The Dresser also adds that Stoppard's play, written in London beginning in 1964 when he was only 29 years old, reminds her of Leslie Bricuisse and Anthony Newly's 1964 musical The Roar of Greasepaint, the Smell of the Crowd. In both theatrical works, games are played that emphasize the role of chance and how the underdog can never win because a higher power has control.

Stoppard's story line spins off from Shakespeare's Hamlet. The tragedy of the Danish prince is re-visioned through the perspective of Hamlet's friends Rosencrantz and Guildenstern who are summoned to spy on Hamlet by the murderous new king Claudius, brother of Hamlet's father and usurper of the young Hamlet's right to his father's throne. Posner divides the action between what looks to be an attic in Act I and a ship in Act II. Both sets have perches which suggest precarious thrones that either Rosencrantz or Guildenstern climb up to.Stage.jpg

Helen Q. Huang's costume designs are remarkable in the way that they identify which players belong together. Rosencrantz and Guildenstern wear winged sweaters that zip diagonally up the front and include a hood. When Adam Wesley Brown as Guildenstern appears on stage enclosed in his sweater with hood up, the Dresser could not help but associate both characters with the teenage boys that move around the streets of America today. Hamlet (Biko Eisen-Martin), Ophelia (Brynn Tucker), Gertrude (Kimberly Schraf), and Claudius (Craig Wallace) wear a mix of gauzy and opaque materials where the gauze suggests exposure and that they are not long for this world. The tragedians led by Ian Merrill Peakes wear clunky costumes with accessories that call attention to themselves as one would expect for actors. For example, Peakes wears a codpiece prominently under his belt buckle.

Despite identity confusion between Rosencrantz and Guildenstern (sometimes even they no longer know who is who), Romell Witherspoon as Rosencrantz and Adam Wesley Brown as Guildenstern create two easily distinguishable characters with their own ways of moving and responding. As actors, each brought his character to life with appealing inflection.

Artifice is the landscape of an actor's world and Ian Merrill Peakes as the lead Tragedian demonstrated from the first moment he appeared on stage to tell the audience to turn off our cell phones that he was a master of the art of posturing. Likewise Biko Eisen-Martin as Hamlet is the essence of crazy. Actually, his body language and strange hairstyle (shaved at the lower half and long stand-up bushy hair on top of his head) made the Dresser equate this character with Jerry Seinfeld's wild friend Kramer and that in turn made the Dresser see Guildenstern as Jerry Seinfeld and Rosencrantz as Jerry's friend George Costanza. The production, running May 12 to June 21, provokes not only belly laughs but also haunting thoughts about the human condition.

Jamison Crabtree's poem "to prevent pain," seems to echo Hamlet and his relationship with Ophelia. Hamlet causes Ophelia great pain, so great that she commits suicide, but he seems inured to it.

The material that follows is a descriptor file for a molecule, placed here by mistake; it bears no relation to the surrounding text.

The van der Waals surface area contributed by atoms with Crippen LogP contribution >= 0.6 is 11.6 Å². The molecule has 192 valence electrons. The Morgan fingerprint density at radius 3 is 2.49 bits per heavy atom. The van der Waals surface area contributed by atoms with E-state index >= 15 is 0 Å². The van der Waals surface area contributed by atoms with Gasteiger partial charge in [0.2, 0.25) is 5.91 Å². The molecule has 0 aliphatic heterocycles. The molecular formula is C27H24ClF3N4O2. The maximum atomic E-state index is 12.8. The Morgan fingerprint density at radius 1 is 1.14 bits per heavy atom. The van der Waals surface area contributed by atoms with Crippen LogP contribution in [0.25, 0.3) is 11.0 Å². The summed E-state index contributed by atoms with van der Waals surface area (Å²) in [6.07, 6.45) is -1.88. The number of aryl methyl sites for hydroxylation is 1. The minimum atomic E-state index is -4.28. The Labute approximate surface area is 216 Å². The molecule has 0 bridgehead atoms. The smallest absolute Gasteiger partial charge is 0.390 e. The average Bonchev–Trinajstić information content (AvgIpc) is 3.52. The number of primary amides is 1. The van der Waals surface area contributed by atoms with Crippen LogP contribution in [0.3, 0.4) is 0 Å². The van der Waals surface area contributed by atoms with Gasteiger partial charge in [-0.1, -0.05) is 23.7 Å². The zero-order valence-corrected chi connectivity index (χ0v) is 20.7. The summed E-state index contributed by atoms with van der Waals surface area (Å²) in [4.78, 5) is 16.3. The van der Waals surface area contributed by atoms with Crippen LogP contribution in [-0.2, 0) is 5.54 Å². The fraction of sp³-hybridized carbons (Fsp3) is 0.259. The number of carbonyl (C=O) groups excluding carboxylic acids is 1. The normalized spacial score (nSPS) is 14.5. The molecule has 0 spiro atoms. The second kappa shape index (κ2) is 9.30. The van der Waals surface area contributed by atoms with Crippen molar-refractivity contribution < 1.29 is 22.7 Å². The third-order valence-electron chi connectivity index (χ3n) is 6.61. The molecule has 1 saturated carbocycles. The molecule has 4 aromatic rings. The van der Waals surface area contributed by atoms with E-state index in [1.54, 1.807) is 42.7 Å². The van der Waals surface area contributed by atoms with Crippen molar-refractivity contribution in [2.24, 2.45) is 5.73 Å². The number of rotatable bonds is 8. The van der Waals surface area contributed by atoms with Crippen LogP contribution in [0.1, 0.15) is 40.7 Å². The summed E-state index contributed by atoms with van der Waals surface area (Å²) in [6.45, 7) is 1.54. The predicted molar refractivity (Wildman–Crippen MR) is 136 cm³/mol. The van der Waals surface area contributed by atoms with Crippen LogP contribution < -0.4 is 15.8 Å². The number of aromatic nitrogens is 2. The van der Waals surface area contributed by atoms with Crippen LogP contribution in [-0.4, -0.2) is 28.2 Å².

Cause pain. Be first, be fast. Oh yes--at last a way to strip the desperate
from the landscape; a way to put yourself back into it. To kiss me
would be cruel.

So kiss me and wake to the mice that startle the brush; to someone
who kneels down to touch your lips with a finger; then with their own
faint mouth.

But there were neither hips nor skin, not even your own--there was
a tree and the tree and the night were tressed, all knotted and gnarled
with stars.

Tonight, the forest is empty of its little prey; they dine at the feet of
the cities, the hunters feather the trees. There are no fingertips to slender
the constellations from the branches. No callused sky.

And so you want to die but if you want to die, you won't. But you will
you will you will calls out the owl. Calls out the owl to the tiny wild.

Jamison Crabtree
from rel[am]ent

rel[am]ent Copyright © 2015 Jamison Crabtree

Photos: Teresa Wood

Bookmark and Share

February 24, 2015

When Talking Heads Are Sisters

The Dialogues of the Carmelites, with words and music by Francis Poulenc and based after a play by Georges Bernanos is a through-composed opera with accessible music that has occasional flourishes common to film music. On February 23, 2015, the Dresser saw Washington National Opera's company premiere production under the direction of WNO Artistic Director Francesca Zambello and the baton of Antony Walker leading the WNO orchestra.


The libretto rendered in clunky English (but approved by Poulenc as the official English translation) concerns Blanche de la Force (ably sung by Canadian soprano Layla Claire) a young aristocratic woman born in fear transferred from her mother whose carriage was attacked by an angry mob. The attack resulted in Blanche's birth and her mother's death. The historic setting of this story is the French Revolution. In an act of courage, Blanche tells the Marquis de la Force, her father, (American bass-baritone Alan Held) that she will join the order of the Sisters of Carmel.

Act I, which sets up convent life for Blanche including a budding friendship with a jovial novitiate named Constance (American soprano Ashley Emerson), is overall static but greatly enlivened by Emerson's performance in the laundry scene. Much to Blanche's horror, Constance tells Blanche that they will die together. Act I also includes Blanche's visit to the dying prioress Madame de Croissy (American mezzo-soprano Dolora Zajick), who considers Blanche her late-life daughter. The prioress tells Blanche that the convent is not a refuge from life but a house of prayer. While this mother superior has dealt with death every day of her life, she dies in terror mirroring the death of Blanche's biological mother. While Zajick gives a wrenching performance, the Dresser suspects something more tactile involving Blanche might have helped to ratchet up the intensity of the prioress' death and to move act I from its scenes of talking heads.